Crises out of hours can lead to hospital admissions. Sometimes admission to hospital is appropriate and desirable for the patient and carer. The focus should not be on reducing admissions per se, but on reducing admissions that can be safely avoided. Patients and carers valued the direct advice and support offered during times of crisis, and it was clear that the relationships with the staff were an important contributory factor to their feeling empowered to use the service. The Gold Line provided access to emergency services and GPs by avoiding the standard processes which participants felt were depersonalised and time consuming, a perception upheld in other studies.3 ,10 Both patients and carers commented on the friendliness and responsiveness of the Gold Line staff. The fact that patient information was instantly available was appreciated, as service users were not required to repeat information with unknown telephone operators at a stressful time.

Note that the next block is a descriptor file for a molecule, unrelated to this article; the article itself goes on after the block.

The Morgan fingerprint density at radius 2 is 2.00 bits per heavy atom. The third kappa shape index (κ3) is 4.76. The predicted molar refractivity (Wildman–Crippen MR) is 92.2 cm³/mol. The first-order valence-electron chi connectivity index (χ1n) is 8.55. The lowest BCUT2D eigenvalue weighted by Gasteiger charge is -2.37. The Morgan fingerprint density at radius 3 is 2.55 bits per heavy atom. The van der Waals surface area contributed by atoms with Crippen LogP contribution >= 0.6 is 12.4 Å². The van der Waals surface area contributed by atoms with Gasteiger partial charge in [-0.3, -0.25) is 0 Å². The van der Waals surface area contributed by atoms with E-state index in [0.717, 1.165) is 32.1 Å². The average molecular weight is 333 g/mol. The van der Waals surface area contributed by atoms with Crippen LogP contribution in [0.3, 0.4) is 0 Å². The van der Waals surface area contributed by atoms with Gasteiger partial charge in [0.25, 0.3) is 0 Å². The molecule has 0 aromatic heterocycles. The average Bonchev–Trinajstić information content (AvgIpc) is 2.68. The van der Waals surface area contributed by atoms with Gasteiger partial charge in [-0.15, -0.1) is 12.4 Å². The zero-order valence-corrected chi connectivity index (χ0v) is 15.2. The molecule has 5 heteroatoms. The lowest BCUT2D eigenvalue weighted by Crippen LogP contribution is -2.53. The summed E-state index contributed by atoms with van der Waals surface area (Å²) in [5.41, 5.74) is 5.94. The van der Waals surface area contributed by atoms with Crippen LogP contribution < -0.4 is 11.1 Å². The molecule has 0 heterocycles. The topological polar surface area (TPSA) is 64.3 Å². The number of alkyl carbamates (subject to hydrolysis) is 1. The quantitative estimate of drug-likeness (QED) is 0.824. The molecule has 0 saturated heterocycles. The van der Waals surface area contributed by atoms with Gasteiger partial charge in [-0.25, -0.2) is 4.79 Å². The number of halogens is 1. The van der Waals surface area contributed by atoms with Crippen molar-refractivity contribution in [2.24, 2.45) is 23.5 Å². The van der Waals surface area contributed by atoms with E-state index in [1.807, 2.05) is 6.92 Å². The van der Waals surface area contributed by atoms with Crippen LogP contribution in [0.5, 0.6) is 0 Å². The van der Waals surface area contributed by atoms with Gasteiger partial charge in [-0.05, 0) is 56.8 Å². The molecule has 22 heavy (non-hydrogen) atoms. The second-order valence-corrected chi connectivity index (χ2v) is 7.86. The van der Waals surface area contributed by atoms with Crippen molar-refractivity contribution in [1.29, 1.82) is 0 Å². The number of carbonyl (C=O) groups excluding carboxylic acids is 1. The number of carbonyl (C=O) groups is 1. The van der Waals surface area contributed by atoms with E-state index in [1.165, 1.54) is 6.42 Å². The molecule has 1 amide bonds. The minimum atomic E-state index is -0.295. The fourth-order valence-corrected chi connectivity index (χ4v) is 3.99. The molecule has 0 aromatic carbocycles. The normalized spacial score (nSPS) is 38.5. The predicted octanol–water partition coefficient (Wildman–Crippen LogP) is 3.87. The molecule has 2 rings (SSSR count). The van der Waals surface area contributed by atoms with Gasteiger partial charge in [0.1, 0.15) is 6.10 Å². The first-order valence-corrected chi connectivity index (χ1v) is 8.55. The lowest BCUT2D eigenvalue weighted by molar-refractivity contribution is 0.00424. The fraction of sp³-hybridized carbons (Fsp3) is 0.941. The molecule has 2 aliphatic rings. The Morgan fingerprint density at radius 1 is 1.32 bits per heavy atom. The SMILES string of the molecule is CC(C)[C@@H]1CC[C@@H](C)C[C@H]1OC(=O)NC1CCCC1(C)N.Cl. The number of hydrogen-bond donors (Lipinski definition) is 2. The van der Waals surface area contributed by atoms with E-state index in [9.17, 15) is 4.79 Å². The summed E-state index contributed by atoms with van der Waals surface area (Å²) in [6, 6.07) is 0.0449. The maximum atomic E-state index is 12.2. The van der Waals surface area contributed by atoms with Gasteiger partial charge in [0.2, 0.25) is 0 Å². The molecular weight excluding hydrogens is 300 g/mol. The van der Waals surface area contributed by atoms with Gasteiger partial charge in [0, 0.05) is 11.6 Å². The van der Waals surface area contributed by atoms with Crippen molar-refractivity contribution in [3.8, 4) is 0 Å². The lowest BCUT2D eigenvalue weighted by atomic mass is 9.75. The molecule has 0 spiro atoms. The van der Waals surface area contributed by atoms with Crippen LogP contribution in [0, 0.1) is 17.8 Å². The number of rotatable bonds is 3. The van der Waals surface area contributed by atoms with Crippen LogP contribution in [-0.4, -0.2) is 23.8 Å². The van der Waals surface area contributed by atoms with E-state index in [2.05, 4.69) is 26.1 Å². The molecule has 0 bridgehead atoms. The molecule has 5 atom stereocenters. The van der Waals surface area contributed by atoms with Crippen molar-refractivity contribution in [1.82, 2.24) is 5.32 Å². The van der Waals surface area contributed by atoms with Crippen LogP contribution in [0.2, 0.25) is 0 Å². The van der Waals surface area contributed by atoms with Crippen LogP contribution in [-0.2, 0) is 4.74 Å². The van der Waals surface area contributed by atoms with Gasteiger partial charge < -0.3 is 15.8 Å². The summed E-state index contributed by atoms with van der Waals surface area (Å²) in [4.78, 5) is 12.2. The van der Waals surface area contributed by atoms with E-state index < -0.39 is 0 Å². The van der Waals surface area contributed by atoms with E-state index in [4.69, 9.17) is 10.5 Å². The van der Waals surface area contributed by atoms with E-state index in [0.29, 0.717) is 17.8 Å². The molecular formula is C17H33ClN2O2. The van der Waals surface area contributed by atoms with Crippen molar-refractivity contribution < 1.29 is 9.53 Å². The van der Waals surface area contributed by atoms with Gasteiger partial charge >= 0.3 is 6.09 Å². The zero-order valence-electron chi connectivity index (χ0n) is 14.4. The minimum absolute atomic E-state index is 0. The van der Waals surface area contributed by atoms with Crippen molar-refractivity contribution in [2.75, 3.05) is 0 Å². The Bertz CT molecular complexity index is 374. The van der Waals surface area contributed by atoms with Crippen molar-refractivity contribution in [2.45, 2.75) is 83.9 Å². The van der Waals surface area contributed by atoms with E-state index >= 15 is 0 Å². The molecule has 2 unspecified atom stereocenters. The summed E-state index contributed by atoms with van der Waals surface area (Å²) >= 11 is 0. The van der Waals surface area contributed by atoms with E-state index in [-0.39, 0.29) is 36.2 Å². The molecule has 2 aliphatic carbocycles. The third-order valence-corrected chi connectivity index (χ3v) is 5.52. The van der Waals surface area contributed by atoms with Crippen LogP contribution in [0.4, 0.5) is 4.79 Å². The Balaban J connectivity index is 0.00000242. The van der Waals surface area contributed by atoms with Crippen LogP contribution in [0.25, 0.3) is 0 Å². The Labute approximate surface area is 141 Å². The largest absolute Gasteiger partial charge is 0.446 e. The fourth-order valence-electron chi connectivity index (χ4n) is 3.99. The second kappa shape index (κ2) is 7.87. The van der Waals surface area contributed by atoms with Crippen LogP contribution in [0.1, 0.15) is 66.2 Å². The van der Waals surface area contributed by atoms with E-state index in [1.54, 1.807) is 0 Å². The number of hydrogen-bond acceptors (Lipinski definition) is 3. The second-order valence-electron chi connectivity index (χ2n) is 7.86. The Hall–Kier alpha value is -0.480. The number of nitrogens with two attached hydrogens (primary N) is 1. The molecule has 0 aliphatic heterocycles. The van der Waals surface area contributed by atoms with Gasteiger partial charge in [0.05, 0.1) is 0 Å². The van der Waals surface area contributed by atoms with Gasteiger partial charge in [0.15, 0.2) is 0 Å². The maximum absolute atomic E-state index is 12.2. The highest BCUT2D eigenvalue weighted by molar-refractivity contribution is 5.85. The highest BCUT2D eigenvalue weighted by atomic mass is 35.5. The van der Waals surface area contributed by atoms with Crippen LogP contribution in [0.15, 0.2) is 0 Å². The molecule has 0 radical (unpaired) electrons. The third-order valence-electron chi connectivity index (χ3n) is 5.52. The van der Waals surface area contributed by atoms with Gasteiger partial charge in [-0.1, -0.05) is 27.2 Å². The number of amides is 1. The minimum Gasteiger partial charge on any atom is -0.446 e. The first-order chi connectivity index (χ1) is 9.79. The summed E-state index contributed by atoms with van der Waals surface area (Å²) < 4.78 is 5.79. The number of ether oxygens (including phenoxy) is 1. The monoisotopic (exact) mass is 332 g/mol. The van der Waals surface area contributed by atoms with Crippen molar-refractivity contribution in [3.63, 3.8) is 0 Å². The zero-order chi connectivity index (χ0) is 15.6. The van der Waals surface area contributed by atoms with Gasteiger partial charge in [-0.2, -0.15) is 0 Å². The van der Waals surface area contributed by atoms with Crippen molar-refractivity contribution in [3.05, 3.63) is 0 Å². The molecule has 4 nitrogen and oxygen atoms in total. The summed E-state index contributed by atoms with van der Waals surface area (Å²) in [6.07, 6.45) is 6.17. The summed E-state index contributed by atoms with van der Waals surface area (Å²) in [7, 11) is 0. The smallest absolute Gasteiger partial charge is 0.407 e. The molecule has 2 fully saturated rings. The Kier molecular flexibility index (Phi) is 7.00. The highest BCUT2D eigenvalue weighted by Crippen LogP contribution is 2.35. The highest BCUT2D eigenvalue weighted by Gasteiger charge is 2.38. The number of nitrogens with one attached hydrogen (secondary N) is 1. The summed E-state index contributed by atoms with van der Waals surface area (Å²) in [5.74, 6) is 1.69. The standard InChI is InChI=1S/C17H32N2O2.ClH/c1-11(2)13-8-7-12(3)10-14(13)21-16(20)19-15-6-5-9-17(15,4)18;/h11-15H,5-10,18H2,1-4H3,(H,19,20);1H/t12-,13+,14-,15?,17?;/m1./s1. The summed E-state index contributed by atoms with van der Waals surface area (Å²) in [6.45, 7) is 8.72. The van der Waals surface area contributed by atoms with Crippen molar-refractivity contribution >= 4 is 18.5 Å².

The Gold Line offers, in the minds of our participants, the opportunity to elude the structural barriers to accessing responsive care by enabling faster responses by GPs, District nurses and accident and emergency departments because a ‘specialist’ service has enabled it.

A priority for those using the iPad face-to-face service is ease of use. There were no concerns with the actual use of the application, although there were concerns around wireless connectivity, reflecting earlier findings by Johnston et al. 16 This has implications for development and expansion of such services in areas in the UK and abroad where broadband coverage is patchy, although current plans in the UK are to ensure ongoing broadband expansion to include remote and rural areas as part of the Government's ‘digital inclusion’ strategy.21